So I know that I featured a Porsche 959 yesterday and today I’m dropping another car from Stuttgart on you, I thought for a moment that some people might find this annoying, but then I realised that no one who finds it annoying would be worth listening to. So here we are.
If you ask any Porschephile for their opinion as to which was the greatest racing 911 ever built, you’ll start regularly hearing the acronym RSR. These lightweight 911s were first introduced in 1973 by the Porsche factory as both an official works team car and a car available for privateer race teams in full competition trim.
The 911 RSR was originally introduced with a 2.8 litre flat-6 capable of 300hp but this was upgraded in 1974 to a 3.0 litre unit that produced 330hp. Many buyers of the 1973 RSR bought this larger engine as an upgrade and retrofitted it, including the man who owned the car you see here.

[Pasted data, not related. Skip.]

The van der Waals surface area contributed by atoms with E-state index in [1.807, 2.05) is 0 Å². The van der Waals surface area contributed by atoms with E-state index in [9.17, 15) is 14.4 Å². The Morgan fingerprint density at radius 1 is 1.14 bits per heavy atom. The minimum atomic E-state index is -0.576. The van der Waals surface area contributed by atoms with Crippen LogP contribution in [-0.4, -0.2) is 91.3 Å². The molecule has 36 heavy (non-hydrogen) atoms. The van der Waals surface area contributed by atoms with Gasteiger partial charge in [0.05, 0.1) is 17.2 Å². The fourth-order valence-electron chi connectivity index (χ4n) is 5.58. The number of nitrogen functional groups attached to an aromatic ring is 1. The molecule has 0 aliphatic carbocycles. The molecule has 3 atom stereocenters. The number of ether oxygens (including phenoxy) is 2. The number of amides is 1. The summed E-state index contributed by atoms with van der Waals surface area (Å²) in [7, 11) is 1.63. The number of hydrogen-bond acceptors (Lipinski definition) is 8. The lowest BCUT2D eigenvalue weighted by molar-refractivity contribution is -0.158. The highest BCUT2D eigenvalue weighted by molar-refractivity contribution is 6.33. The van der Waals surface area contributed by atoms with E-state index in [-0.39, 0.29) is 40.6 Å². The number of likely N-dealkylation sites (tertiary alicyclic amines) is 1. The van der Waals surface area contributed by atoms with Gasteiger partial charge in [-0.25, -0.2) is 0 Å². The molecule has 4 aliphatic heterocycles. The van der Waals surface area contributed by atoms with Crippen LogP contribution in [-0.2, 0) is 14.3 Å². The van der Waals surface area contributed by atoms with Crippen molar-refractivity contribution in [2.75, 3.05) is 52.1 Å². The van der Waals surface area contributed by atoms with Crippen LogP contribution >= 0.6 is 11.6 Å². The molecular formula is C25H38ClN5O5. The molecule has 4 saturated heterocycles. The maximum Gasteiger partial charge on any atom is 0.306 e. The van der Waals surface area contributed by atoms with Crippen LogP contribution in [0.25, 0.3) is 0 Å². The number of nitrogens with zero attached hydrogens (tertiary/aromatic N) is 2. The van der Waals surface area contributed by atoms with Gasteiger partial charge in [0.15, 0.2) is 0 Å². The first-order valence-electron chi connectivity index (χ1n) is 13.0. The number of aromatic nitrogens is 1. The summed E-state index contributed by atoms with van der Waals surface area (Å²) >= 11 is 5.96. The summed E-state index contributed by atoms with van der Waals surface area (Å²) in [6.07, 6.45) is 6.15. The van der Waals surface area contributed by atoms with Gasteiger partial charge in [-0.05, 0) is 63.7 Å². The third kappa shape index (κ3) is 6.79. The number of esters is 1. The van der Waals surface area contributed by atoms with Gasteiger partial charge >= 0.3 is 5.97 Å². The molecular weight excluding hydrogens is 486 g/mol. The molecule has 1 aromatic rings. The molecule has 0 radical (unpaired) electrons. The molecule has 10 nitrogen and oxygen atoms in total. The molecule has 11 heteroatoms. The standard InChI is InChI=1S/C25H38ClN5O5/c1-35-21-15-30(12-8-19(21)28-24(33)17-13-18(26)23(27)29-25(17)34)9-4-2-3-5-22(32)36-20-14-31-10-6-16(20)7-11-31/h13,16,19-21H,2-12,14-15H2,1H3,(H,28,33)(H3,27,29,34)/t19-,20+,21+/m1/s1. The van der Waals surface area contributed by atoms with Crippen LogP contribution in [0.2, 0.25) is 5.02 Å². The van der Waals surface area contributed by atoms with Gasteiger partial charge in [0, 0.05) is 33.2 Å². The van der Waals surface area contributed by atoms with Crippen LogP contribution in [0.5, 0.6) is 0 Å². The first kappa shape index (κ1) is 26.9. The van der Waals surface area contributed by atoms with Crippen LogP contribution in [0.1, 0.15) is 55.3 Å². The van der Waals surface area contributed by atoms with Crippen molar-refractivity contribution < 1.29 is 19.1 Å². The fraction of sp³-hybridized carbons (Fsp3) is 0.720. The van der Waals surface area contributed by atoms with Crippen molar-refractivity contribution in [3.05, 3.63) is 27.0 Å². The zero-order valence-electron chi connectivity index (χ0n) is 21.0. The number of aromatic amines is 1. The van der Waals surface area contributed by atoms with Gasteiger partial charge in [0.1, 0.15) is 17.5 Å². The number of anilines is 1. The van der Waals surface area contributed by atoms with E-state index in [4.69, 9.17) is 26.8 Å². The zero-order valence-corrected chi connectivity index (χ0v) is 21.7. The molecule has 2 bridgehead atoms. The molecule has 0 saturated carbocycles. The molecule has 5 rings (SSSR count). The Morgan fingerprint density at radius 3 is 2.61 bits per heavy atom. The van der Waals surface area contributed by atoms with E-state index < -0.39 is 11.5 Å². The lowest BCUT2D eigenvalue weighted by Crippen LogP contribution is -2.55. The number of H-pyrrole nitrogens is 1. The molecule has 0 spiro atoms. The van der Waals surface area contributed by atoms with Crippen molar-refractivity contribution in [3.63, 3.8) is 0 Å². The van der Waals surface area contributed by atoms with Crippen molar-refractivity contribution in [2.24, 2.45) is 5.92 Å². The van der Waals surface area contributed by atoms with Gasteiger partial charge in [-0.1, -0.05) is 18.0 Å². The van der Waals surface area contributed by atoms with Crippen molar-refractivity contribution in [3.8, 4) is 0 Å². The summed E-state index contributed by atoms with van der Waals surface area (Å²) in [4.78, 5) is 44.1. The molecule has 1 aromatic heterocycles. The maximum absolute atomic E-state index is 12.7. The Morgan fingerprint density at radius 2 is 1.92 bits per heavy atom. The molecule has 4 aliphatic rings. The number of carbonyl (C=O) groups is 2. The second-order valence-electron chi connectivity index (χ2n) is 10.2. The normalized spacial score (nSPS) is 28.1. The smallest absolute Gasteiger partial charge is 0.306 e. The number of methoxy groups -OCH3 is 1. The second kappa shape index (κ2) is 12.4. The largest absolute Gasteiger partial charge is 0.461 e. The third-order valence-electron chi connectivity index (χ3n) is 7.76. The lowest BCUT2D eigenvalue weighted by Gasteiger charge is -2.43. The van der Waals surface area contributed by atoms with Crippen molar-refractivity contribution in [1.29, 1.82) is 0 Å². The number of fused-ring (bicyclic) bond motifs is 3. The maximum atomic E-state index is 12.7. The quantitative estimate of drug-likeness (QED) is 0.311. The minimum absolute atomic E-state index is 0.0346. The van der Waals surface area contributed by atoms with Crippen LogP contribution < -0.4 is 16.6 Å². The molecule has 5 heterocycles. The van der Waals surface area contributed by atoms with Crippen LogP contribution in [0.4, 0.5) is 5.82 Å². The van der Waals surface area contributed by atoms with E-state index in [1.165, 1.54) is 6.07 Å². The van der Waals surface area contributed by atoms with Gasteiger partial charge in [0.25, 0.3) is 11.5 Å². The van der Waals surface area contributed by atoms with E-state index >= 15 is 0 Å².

Weighing it at just 900 kilograms (~1984 lbs), the car was a revelation on both the race tracks and rally stages of the day. It won consistently throughout the mid-70s and was considered to be the car to beat at almost any North American or European GT race during the era, the 911 RSR you see here won the 1973 Mexico 1000 Kilometers at the hands of its then owner Hector Rebaque and his co-drivers Guillermo Rojas, Fred Van Beuren and Hurley Haywood.
After its big win in Mexico, the car went on to race extensively in South America until 1977 when it was sold onto Manfredo Lipmann. By 1983 the car was auctioned off to the Blackhawk Museum in California where it lived for almost 20 years before being sold onto a collector.
Still in pristine, original condition the car is now for sale, as 1 of just 52 1973 Porsche 2.8 Carrera RSRs ever made it’ll have a price tag that’ll make your eyes water if your net worth is anywhere south of Elon Musk’s. If you’d like to read more about the car or enquire after its asking price, you can click here to visit Maxted Page.